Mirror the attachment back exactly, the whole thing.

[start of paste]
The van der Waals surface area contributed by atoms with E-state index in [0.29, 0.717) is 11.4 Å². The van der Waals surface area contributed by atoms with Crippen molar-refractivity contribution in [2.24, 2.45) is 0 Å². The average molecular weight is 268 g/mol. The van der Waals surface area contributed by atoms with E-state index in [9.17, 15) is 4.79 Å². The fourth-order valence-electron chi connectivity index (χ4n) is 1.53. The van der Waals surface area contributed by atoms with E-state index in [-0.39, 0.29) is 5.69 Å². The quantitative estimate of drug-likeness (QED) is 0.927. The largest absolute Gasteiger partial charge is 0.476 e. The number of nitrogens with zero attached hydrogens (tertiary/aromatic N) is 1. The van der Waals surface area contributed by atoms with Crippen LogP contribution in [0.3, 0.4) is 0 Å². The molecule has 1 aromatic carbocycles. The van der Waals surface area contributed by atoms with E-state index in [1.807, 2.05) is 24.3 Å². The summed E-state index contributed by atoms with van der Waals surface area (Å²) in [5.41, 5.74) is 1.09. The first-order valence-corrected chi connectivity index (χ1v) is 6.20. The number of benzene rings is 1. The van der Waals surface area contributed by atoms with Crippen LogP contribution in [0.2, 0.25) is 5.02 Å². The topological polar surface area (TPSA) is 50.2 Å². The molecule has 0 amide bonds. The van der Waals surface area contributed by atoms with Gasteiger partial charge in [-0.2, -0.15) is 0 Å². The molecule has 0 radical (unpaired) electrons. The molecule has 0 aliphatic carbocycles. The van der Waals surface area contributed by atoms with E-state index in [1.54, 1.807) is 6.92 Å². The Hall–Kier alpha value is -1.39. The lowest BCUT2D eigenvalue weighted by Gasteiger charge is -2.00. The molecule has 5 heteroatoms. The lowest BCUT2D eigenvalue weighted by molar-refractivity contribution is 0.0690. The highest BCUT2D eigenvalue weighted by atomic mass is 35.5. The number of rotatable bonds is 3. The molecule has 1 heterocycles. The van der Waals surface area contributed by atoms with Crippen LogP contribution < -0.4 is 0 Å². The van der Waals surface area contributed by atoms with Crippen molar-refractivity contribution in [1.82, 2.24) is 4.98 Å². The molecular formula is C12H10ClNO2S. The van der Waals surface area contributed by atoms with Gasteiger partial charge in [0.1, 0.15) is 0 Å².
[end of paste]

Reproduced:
The van der Waals surface area contributed by atoms with E-state index in [0.29, 0.717) is 11.4 Å². The van der Waals surface area contributed by atoms with Crippen molar-refractivity contribution in [2.24, 2.45) is 0 Å². The average molecular weight is 268 g/mol. The van der Waals surface area contributed by atoms with E-state index in [9.17, 15) is 4.79 Å². The fourth-order valence-electron chi connectivity index (χ4n) is 1.53. The van der Waals surface area contributed by atoms with E-state index in [-0.39, 0.29) is 5.69 Å². The quantitative estimate of drug-likeness (QED) is 0.927. The largest absolute Gasteiger partial charge is 0.476 e. The number of nitrogens with zero attached hydrogens (tertiary/aromatic N) is 1. The van der Waals surface area contributed by atoms with Crippen LogP contribution in [0.3, 0.4) is 0 Å². The molecule has 1 aromatic carbocycles. The van der Waals surface area contributed by atoms with E-state index in [1.807, 2.05) is 24.3 Å². The summed E-state index contributed by atoms with van der Waals surface area (Å²) in [5.41, 5.74) is 1.09. The first-order valence-corrected chi connectivity index (χ1v) is 6.20. The number of benzene rings is 1. The van der Waals surface area contributed by atoms with Crippen LogP contribution in [0.2, 0.25) is 5.02 Å². The topological polar surface area (TPSA) is 50.2 Å². The molecule has 0 amide bonds. The van der Waals surface area contributed by atoms with Gasteiger partial charge in [-0.2, -0.15) is 0 Å². The molecule has 0 radical (unpaired) electrons. The molecule has 0 aliphatic carbocycles. The van der Waals surface area contributed by atoms with E-state index in [1.54, 1.807) is 6.92 Å². The Hall–Kier alpha value is -1.39. The lowest BCUT2D eigenvalue weighted by Gasteiger charge is -2.00. The molecule has 5 heteroatoms. The lowest BCUT2D eigenvalue weighted by molar-refractivity contribution is 0.0690. The highest BCUT2D eigenvalue weighted by atomic mass is 35.5. The number of rotatable bonds is 3. The molecule has 1 heterocycles. The van der Waals surface area contributed by atoms with Crippen LogP contribution < -0.4 is 0 Å². The van der Waals surface area contributed by atoms with Crippen molar-refractivity contribution in [1.82, 2.24) is 4.98 Å². The molecular formula is C12H10ClNO2S. The van der Waals surface area contributed by atoms with Gasteiger partial charge in [0.1, 0.15) is 0 Å².